The phrase “kill your darlings” is famously attributed to luminaries such as Allen Ginsberg, Oscar Wilde and William Faulkner, but the original source is likely the less well-known writer and name collector Sir Arthur Thomas Quiller-Couch (1863-1944). Though his advice was ostensibly aimed at authors, advising them to edit their writing objectively and without sentiment, there is a lot to learn from this quote in exploration as well.
The inherent failures
It is no secret that the industry is less than good at accurately predicting volumes pre-drill, with systematic overestimation of pre-drill resources compared to actual discovered resources.
This is also well documented on the Norwegian continental shelf. A 2018 NPD look-back study found that 36% of the oil targets and 37% of gas targets drilled fell below the predicted P90-P10 uncertainty range. The average overestimation factor for oil and gas was found to be 40% and 110%, respectively.
This then begs the question: Why is it that explorationists are so poor at predicting volumes and – not the least – where/why they are failing?
A matter of saturation
Let us consider the latter question first: A failure analysis from NPD indicates that more than 70% of the failures are due to lack of source, migration and/or trap. Physically, these failure modes can be viewed as lack of hydrocarbon saturation – if there is no source or no working migration, the reservoir can only contain brine, and if the trap is blown, then the hydrocarbons will have leaked out, leaving behind only traces of hydrocarbons. The former question can then be rephrased as “Why are explorationists so poor at predicting saturation levels?”
Two of the main reasons are likely lack of information and confirmation bias. While Bayesian risking frameworks (inspired by the works of Tversky & Kahneman on cognitive biases and advocated by Rose & Associates) have been in place in the industry for decades, these cannot address one of the most fundamental issues behind many of the well failures – lack of saturation. If we are to improve the resource estimates, we need to reconsider the geophysical toolbox used in the risking process.
The seismic limitation
Seismic has always been, and will indeed always be, the cornerstone of exploration – but it is important that we acknowledge its limits. The most important of these is purely physical and relates to saturation. No matter what you do to your seismic data, it is inherently impossible to properly de-risk saturation using seismic – the information is just not there from a physics perspective.
A lot of time, effort and resources has gone into trying to overcome this limitation by manipulating the data and looking at different attributes like AVO and acoustic impedance. These attributes have their own uncertainties and limitations, especially in frontier exploration where there is a lack of well control.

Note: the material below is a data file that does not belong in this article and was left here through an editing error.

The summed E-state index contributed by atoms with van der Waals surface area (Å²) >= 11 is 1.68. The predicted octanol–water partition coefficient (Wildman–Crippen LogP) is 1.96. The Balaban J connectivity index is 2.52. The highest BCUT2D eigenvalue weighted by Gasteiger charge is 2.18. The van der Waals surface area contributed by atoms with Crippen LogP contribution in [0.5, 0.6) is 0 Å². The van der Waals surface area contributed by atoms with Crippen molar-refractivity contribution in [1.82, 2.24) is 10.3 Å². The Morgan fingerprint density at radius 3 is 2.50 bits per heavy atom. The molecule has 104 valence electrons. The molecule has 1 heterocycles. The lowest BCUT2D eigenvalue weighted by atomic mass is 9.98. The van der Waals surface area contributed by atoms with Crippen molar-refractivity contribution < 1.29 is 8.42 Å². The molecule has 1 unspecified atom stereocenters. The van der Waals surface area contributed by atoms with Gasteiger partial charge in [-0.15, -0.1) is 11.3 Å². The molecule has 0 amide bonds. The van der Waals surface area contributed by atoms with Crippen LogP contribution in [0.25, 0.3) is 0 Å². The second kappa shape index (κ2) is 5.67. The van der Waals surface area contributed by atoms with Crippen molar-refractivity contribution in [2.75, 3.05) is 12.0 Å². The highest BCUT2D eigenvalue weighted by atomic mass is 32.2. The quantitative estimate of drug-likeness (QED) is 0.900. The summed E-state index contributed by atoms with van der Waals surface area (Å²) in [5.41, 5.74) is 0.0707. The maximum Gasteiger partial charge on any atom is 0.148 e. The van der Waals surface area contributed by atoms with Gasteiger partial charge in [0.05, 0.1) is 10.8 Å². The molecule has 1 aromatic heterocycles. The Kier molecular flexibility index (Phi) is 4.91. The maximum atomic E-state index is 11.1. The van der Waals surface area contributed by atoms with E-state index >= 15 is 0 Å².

The point, however, is that the relative change in acoustic impedance above 20% hydrocarbon saturation is negligible (see figure 3). The only realistic way to properly de-risk hydrocarbon levels is to consider another geophysical dataset where the required information is inherently present.
The hydrocarbon killer
The one geophysical dataset that can infer saturation is CSEM. The reason being is that resistivity increases exponentially with hydrocarbon saturation (compare figure 3).
It is important to here that while CSEM in its infancy was widely touted as a direct hydrocarbon indicator (DHI), it is patently not. It is simply a remote sensing tool for resistivity. Just like when interpreting well logs, an increase in resistivity does not infer hydrocarbons, as cemented sands, source rocks, salt and basalt all can have high resistivities. An integrated interpretation with data from additional sources like gamma ray and porosity is required before we can do that. But crucially, and also just like in well logs, the relationship between saturation and resistivity does strongly suggest that a lack of resistivity is inherently related to low saturation levels. Or – to put it differently – while CSEM is not a direct hydrocarbon indicator, it can clearly be a direct hydrocarbon killer – this is also heavily supported by actual well results (see figure 4).
To date, there is no significant discovery made on a CSEM negative in the Barents Sea, despite several attempts. And yet, since the operators continue to insist on drilling their prospects in the absence of CSEM anomalies, we are forced to ask ourselves why.
The key to successful exploration
The why is where cognitive bias comes into play. Presently, it seems like CSEM is only taken into account if it confirms the priors and actively disregarded if it doesn’t – which is the exact opposite approach the explorationist should take. After all, both seismic and CSEM measure the same earth, and if the interpretation from one of the data sets doesn’t fit the interpretation from the other, at least one of interpretations is wrong.
Finding the models where they agree is key to successful exploration. It is obviously hard to let go of a prospect you have possibly worked on for years, but there is no shame in changing your mind about it in light of new information – like when CSEM indicates that only low saturation (and hence low hydrocarbon volumes) are present.
As the great John Maynard Keynes reportedly once said: “When the facts change, I change my mind – what do you do, Sir?” This is another piece of advice that should be taken to heart – even when it means killing your darlings.
LODVE BERRE, EMGS